It used to be that you mentioned a “home-based business” and people thought about little old ladies going door to door selling Tupperware. Today, the idea of what home-based businesses can be has expanded and the power of the internet, cloud computing and changing business cultures means almost any business can be managed from the comforts of home.
If you’re thinking about launching a home-based business, or are already running one, then you need to think carefully about the financial side of things. There’s a huge opportunity to shed costs and remain lean, which is often necessary when you’re just starting out. However, you have to be intentional about how you spend. Otherwise, you’ll get carried away and put your business at a disadvantage.
8 Ways You Can Cut Home Based Business Costs
In the early days especially, your business expenses are what will determine your profitability. You probably aren’t bringing in a ton of revenue just yet, so you have to be careful with how you spend your money and strategic in where you save.
Thankfully, there are a lot of opportunities for home-based business owners to rein in their spending. Here are a few ideas and suggestions:
1. Don’t Go Overboard With Your Home Office
A lot of people have this grand idea of creating a home office that looks like it belongs in Forbes magazine. While it’s nice to have a well-designed office, don’t go overboard. All you need is a spare bedroom with a desk, computer, printer, filing cabinet and a few other gadgets. You’ll have time down the road to spruce things up. For now, pouring a bunch of money into an office is a waste of resources.
2. Shop and Compare Home Service Providers
You should do this whether you rent an apartment or own a home and run your business out of it, but take a few minutes to shop and compare home service providers. A simple tool like InMyArea.com lets you plug in your zip code, research home service providers — including cable, internet, and home security — find prices, and compare based on your needs. You may be shocked to learn that the same service can cost as much as 10 to 20 percent more depending on the provider you go with. There’s no point in overspending.
3. Request an Energy Audit
Did you know that most energy companies offer free home energy audits? It’s in their best interest to help customers maximize efficiency, so you can call them to come out and examine all of your home’s systems, identify air leaks, and provide advice on how you can maximize efficiency. With the amount of time you’re going to be spending in your home, it only makes sense that you’d want to conserve energy and save on your power bill.
4. Take the Home Office Deduction
When it comes time to file your tax return, make sure you take the home office deduction. It’s not going to make you rich, but it will save you a bit of money.
There are two ways to file for a home office deduction. The key is to determine which one is best in your situation. There’s the simplified home office deduction, which allows you to deduct the square footage of your home office at $5 per square foot (up to $1,500). Then there’s the standard method, in which you actually track and calculate the direct and indirect home expenses that affect your home office — including bills, taxes, mortgage interest, etc. For the sake of simplicity, most people go with the simplified option.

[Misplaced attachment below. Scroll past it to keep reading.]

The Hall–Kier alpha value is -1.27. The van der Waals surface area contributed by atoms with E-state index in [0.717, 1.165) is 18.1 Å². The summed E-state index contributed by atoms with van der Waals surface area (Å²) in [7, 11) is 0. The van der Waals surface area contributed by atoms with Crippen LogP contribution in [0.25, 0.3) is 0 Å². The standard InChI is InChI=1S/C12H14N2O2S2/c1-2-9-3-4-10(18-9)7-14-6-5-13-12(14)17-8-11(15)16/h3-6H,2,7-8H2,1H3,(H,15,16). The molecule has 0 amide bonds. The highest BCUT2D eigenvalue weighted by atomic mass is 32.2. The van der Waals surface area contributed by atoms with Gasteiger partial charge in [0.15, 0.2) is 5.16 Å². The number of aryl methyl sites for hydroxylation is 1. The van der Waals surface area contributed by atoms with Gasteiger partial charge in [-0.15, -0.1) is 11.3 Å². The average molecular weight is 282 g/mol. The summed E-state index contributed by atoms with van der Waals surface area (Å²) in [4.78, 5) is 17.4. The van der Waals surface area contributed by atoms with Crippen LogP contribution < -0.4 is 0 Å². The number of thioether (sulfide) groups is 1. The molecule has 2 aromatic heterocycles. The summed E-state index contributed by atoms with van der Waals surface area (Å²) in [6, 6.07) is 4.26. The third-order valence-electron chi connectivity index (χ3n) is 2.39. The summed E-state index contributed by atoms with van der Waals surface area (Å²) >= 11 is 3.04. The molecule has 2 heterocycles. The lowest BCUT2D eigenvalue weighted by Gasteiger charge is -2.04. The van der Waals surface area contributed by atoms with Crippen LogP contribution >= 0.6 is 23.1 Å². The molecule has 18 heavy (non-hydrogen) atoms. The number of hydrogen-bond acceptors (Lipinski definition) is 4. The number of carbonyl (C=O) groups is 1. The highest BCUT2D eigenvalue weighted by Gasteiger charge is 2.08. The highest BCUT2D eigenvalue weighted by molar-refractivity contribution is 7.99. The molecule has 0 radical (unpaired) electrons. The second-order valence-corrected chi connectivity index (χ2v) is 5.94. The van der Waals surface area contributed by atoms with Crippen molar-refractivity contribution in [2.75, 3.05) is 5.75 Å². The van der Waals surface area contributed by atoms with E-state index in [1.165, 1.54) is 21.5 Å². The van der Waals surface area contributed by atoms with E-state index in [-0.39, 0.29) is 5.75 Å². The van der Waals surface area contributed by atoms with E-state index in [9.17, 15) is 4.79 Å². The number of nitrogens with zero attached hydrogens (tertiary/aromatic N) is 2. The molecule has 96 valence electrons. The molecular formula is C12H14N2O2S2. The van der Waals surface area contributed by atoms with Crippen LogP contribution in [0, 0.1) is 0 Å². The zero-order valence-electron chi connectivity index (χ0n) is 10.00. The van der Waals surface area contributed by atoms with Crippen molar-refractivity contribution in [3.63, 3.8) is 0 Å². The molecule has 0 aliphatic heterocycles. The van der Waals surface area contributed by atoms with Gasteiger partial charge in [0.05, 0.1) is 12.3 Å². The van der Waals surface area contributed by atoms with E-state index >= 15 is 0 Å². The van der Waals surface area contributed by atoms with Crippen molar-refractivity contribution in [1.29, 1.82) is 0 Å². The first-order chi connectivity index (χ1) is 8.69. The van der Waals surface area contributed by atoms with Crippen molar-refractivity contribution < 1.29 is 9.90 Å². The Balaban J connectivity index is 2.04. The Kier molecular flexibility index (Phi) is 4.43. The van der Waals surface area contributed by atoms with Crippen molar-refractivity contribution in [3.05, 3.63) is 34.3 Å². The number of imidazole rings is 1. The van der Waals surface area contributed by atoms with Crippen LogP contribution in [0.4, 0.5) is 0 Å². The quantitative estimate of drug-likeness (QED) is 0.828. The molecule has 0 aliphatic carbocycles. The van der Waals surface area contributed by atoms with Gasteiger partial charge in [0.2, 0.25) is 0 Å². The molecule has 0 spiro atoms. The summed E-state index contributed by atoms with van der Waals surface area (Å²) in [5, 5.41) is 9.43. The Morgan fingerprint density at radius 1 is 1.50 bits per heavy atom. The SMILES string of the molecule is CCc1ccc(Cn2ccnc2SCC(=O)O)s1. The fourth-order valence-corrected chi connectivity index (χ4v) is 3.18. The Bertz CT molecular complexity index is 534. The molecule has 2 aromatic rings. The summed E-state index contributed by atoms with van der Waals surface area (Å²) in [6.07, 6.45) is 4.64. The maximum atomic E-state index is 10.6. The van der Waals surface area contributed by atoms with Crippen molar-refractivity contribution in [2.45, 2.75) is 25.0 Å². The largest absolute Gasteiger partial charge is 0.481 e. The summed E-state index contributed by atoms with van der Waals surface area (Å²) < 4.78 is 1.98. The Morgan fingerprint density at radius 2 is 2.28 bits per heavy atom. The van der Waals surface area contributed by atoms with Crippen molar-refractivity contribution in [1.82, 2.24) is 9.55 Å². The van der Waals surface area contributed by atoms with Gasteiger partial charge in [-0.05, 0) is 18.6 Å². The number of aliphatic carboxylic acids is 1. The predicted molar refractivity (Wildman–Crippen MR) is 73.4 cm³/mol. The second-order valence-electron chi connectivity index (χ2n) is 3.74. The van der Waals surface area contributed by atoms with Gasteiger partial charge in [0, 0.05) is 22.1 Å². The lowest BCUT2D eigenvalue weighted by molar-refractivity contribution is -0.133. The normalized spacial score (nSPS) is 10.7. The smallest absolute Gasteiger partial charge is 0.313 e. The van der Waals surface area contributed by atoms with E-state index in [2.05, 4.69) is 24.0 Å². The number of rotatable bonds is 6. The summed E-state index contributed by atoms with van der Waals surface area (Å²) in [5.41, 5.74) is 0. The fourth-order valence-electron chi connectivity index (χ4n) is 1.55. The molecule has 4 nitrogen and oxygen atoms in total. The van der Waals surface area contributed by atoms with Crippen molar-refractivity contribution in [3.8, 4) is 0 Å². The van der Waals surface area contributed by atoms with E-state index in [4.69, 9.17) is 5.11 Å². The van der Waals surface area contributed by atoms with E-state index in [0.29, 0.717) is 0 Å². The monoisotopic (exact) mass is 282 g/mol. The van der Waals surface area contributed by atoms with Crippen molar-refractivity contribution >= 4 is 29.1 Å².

5. Pool Your Purchasing Power
One of the downsides to running a small home business is that you don’t typically have the need for large quantities of supplies. This means you don’t qualify for wholesale discounts, which are necessary if you want to keep costs down.
One strategy is to pool your purchasing power with other small business owners you know in the area. By going in together, you can buy things like printer paper, ink and shipping supplies in bulk and then divide them among yourselves.
6. Brew a Pot of Coffee
Here’s a little tip for the coffee drinkers out there. When you worked outside of the home, you were probably a big Keurig person. Either that or you were a regular at Starbucks each morning on the way to the office. Unfortunately, both are expensive.
As you stay at home, you get to enjoy the benefit of brewing an entire pot (rather than doing one K-cup at a time). By one cost analysis, someone who drinks three cups of coffee per day can save $400 per year doing it the old-fashioned way. That’s not an insignificant amount by any means.
7. Hire Remote Freelancers
As you grow your business and need assistance managing the various parts of it, resist the temptation to hire employees. From a cost perspective, the cheapest and most efficient option is to hire remote freelancers. Not only does this eliminate the need to bring employees into your house, but it also prevents you from having to cover payroll taxes and other additional expenses that come with these formal relationships.
8. Talk With Your Auto Insurance Provider
If you’ve gone from driving to work every single day to working from home, chances are the annual mileage on your vehicle is much lower than it was. Did you know that most insurance providers offer low-mileage or usage-based discounts?
The definition of “low-mileage” varies by insurance provider, but the cap typically falls somewhere in the 7,500 to 15,000 range. Talk with your provider to see if there’s an opportunity for you to save some money on your premiums.
Keep Your Business Lean
Any business functions better when it’s strategic with expenditures, but home-based businesses have to be especially cognizant of spending. By keeping your business lean, particularly in the early years, you can save more money, maximize profits, and seize more opportunities when they’re presented to you.
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